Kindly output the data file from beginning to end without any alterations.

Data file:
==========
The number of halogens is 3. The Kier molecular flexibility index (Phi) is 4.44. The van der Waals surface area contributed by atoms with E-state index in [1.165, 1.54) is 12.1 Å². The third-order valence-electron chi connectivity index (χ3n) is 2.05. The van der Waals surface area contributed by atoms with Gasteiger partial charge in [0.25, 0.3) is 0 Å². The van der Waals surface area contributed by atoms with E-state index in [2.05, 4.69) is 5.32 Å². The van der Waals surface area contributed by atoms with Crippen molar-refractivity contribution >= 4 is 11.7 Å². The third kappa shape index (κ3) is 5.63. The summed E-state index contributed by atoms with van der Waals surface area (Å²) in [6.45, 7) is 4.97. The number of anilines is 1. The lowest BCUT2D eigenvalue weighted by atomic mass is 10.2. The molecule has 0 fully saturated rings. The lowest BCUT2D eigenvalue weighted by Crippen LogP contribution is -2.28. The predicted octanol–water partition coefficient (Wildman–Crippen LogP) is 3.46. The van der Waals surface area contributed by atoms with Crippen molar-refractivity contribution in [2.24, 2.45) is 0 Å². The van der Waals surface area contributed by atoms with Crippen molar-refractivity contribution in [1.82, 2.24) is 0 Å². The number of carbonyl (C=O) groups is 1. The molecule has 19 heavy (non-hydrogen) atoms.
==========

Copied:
The number of halogens is 3. The Kier molecular flexibility index (Phi) is 4.44. The van der Waals surface area contributed by atoms with E-state index in [1.165, 1.54) is 12.1 Å². The third-order valence-electron chi connectivity index (χ3n) is 2.05. The van der Waals surface area contributed by atoms with Gasteiger partial charge in [0.25, 0.3) is 0 Å². The van der Waals surface area contributed by atoms with E-state index in [2.05, 4.69) is 5.32 Å². The van der Waals surface area contributed by atoms with Crippen molar-refractivity contribution >= 4 is 11.7 Å². The third kappa shape index (κ3) is 5.63. The summed E-state index contributed by atoms with van der Waals surface area (Å²) in [6.45, 7) is 4.97. The number of anilines is 1. The lowest BCUT2D eigenvalue weighted by atomic mass is 10.2. The molecule has 0 fully saturated rings. The lowest BCUT2D eigenvalue weighted by Crippen LogP contribution is -2.28. The predicted octanol–water partition coefficient (Wildman–Crippen LogP) is 3.46. The van der Waals surface area contributed by atoms with Crippen molar-refractivity contribution in [2.24, 2.45) is 0 Å². The van der Waals surface area contributed by atoms with Crippen molar-refractivity contribution in [1.82, 2.24) is 0 Å². The number of carbonyl (C=O) groups is 1. The molecule has 19 heavy (non-hydrogen) atoms.